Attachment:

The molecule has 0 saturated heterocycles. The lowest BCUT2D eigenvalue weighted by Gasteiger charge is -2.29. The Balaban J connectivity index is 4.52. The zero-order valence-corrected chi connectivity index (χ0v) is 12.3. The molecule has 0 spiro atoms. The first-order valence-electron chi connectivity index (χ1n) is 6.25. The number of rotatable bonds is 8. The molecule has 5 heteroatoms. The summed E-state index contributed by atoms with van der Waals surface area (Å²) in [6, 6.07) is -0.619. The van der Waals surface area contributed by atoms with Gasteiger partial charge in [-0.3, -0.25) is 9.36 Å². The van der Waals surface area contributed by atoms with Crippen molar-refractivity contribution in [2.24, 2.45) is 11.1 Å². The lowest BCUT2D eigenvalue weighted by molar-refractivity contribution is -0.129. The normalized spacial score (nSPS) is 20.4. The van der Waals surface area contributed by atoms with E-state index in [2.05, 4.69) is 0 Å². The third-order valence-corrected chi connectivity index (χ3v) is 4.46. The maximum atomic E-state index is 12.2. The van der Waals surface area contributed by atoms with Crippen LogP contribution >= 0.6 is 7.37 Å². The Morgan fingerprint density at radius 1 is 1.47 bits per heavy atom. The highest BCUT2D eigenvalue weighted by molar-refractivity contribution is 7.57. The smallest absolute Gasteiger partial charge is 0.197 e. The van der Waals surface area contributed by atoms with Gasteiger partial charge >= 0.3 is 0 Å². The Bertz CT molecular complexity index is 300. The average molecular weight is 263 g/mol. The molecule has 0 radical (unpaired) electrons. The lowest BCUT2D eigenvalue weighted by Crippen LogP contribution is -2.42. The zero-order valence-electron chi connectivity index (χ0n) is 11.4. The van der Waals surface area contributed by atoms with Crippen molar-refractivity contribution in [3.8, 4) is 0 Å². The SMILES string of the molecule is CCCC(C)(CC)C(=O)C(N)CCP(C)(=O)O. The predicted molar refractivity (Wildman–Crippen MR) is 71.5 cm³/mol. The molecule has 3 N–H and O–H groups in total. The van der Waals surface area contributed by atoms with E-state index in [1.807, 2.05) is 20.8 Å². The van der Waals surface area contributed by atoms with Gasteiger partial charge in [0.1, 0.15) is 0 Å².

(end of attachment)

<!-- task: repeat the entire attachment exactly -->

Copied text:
The molecule has 0 saturated heterocycles. The lowest BCUT2D eigenvalue weighted by Gasteiger charge is -2.29. The Balaban J connectivity index is 4.52. The zero-order valence-corrected chi connectivity index (χ0v) is 12.3. The molecule has 0 spiro atoms. The first-order valence-electron chi connectivity index (χ1n) is 6.25. The number of rotatable bonds is 8. The molecule has 5 heteroatoms. The summed E-state index contributed by atoms with van der Waals surface area (Å²) in [6, 6.07) is -0.619. The van der Waals surface area contributed by atoms with Gasteiger partial charge in [-0.3, -0.25) is 9.36 Å². The van der Waals surface area contributed by atoms with Crippen molar-refractivity contribution in [2.24, 2.45) is 11.1 Å². The lowest BCUT2D eigenvalue weighted by molar-refractivity contribution is -0.129. The normalized spacial score (nSPS) is 20.4. The van der Waals surface area contributed by atoms with E-state index in [2.05, 4.69) is 0 Å². The third-order valence-corrected chi connectivity index (χ3v) is 4.46. The maximum atomic E-state index is 12.2. The van der Waals surface area contributed by atoms with Crippen LogP contribution >= 0.6 is 7.37 Å². The Morgan fingerprint density at radius 1 is 1.47 bits per heavy atom. The highest BCUT2D eigenvalue weighted by molar-refractivity contribution is 7.57. The smallest absolute Gasteiger partial charge is 0.197 e. The van der Waals surface area contributed by atoms with Gasteiger partial charge >= 0.3 is 0 Å². The Bertz CT molecular complexity index is 300. The average molecular weight is 263 g/mol. The molecule has 0 radical (unpaired) electrons. The lowest BCUT2D eigenvalue weighted by Crippen LogP contribution is -2.42. The zero-order valence-electron chi connectivity index (χ0n) is 11.4. The van der Waals surface area contributed by atoms with Crippen molar-refractivity contribution in [3.8, 4) is 0 Å². The SMILES string of the molecule is CCCC(C)(CC)C(=O)C(N)CCP(C)(=O)O. The predicted molar refractivity (Wildman–Crippen MR) is 71.5 cm³/mol. The molecule has 3 N–H and O–H groups in total. The van der Waals surface area contributed by atoms with E-state index in [1.807, 2.05) is 20.8 Å². The van der Waals surface area contributed by atoms with Gasteiger partial charge in [0.1, 0.15) is 0 Å².